A framework to assess the role of ecosystem services for human well-being of Australian savannas
AbstractThe northern part of Australia, tropical savannas region, is very important for production and cultural values. For production, grazing, mining, and use of natural resources by indigenous people for food, medicine, and for art and craft are the main benefits of savannas. Currently, grazing as the dominant land use has depleted land resources and raised concerns for their sustainable future use. Similarly, mining has contributed to depletion of natural resources. Thereby, ecological-economic evaluation of various current land use options (grazing, mining, conservation and indigenous land use) in savannas is important to understand their role in human wellbeing. It is also helpful to analyse land use practices that could sustain land resources for furute use. The paper presents a conceptual framework to assess the benefits of ecosystem services from various land uses for human well-being, while considering the positive and negative externalities of each land use. The economic value of each land use (monetary and non-monetary) will be used to estimate tradeoffs among various land uses, and to model data for optimal use of land resources to promote mutliple use of savanna landscape. This cenceptual framework highlights the importance of ecosystem services from different uses of land for human well-being and thus could be very useful for policy matters to develop land use systems that sustain the land resources for future use.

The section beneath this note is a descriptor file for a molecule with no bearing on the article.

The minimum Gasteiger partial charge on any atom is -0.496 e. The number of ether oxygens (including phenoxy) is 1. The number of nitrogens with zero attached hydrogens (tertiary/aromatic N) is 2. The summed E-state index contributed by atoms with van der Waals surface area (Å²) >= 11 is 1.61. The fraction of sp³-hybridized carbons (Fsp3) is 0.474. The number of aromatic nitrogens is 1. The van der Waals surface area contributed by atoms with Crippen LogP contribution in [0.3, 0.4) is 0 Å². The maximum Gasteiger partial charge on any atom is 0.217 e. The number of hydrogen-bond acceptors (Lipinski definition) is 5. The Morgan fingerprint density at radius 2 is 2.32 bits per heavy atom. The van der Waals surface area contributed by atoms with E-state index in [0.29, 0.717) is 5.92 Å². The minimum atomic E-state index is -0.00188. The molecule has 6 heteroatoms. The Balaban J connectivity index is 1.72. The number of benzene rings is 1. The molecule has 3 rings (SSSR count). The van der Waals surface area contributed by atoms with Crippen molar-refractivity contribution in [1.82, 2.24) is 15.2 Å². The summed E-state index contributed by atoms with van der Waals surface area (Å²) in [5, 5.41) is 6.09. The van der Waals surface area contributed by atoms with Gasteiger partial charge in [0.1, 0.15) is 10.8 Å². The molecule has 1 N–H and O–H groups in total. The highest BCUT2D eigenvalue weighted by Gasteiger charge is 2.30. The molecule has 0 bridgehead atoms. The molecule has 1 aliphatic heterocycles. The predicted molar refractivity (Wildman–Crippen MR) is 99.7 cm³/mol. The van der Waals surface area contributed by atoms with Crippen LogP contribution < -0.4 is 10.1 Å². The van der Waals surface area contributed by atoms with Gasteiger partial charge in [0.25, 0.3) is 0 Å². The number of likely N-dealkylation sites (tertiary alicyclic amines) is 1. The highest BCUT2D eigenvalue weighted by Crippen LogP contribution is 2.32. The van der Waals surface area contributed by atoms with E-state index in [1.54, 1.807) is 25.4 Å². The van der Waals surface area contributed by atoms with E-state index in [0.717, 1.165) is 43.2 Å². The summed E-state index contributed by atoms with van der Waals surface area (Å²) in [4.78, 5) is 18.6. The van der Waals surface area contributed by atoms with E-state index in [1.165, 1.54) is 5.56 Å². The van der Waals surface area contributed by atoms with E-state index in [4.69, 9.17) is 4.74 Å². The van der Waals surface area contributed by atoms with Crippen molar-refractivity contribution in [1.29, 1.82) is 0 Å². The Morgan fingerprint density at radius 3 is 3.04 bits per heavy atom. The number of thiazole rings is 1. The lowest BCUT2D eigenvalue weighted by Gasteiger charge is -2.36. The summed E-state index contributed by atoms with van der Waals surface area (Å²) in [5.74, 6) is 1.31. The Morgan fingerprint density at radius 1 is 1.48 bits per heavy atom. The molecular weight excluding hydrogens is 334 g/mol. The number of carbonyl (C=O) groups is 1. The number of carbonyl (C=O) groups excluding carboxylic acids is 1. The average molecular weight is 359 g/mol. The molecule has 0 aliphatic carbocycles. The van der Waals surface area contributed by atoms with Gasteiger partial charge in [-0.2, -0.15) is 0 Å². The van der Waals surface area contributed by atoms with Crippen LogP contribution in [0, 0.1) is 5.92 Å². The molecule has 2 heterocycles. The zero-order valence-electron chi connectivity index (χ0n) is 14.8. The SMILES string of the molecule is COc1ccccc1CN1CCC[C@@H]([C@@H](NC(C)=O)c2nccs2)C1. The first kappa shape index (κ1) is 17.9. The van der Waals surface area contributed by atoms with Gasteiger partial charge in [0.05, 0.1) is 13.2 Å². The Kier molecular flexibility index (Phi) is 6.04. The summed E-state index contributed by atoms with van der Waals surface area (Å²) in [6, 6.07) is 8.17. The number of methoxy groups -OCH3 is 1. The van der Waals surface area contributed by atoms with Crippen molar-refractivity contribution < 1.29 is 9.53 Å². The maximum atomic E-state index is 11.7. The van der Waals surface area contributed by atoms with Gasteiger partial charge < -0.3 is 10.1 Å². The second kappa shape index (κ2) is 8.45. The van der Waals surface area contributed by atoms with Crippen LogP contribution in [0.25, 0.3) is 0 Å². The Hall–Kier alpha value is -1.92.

Sangha, Kamaljit (2005) A framework to assess the role of ecosystem services for human well-being of Australian savannas. In: Proceedings of ABBSA Conference 2005, pp. 697-711. From: ABBSA Conference 2005, 5-7 August 2005, Cairns, QLD, Australia.